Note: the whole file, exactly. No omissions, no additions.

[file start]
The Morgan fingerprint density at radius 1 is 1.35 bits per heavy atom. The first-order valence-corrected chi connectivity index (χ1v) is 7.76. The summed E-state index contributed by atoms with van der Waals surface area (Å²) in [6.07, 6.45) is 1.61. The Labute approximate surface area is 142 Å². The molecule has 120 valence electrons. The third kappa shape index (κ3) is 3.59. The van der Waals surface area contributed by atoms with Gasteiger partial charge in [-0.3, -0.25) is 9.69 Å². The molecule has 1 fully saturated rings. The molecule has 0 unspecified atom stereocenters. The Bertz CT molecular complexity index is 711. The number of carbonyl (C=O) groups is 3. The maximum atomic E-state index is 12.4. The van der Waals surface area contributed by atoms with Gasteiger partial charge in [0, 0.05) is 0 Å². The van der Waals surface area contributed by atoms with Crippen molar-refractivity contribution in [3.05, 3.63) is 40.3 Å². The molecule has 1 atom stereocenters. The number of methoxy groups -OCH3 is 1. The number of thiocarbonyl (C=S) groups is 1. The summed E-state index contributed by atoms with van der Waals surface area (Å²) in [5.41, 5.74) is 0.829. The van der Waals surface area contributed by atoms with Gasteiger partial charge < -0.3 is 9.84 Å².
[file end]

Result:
The Morgan fingerprint density at radius 1 is 1.35 bits per heavy atom. The first-order valence-corrected chi connectivity index (χ1v) is 7.76. The summed E-state index contributed by atoms with van der Waals surface area (Å²) in [6.07, 6.45) is 1.61. The Labute approximate surface area is 142 Å². The molecule has 120 valence electrons. The third kappa shape index (κ3) is 3.59. The van der Waals surface area contributed by atoms with Gasteiger partial charge in [-0.3, -0.25) is 9.69 Å². The molecule has 1 fully saturated rings. The molecule has 0 unspecified atom stereocenters. The Bertz CT molecular complexity index is 711. The number of carbonyl (C=O) groups is 3. The maximum atomic E-state index is 12.4. The van der Waals surface area contributed by atoms with Gasteiger partial charge in [0, 0.05) is 0 Å². The van der Waals surface area contributed by atoms with Crippen molar-refractivity contribution in [3.05, 3.63) is 40.3 Å². The molecule has 1 atom stereocenters. The number of methoxy groups -OCH3 is 1. The number of thiocarbonyl (C=S) groups is 1. The summed E-state index contributed by atoms with van der Waals surface area (Å²) in [5.41, 5.74) is 0.829. The van der Waals surface area contributed by atoms with Gasteiger partial charge < -0.3 is 9.84 Å².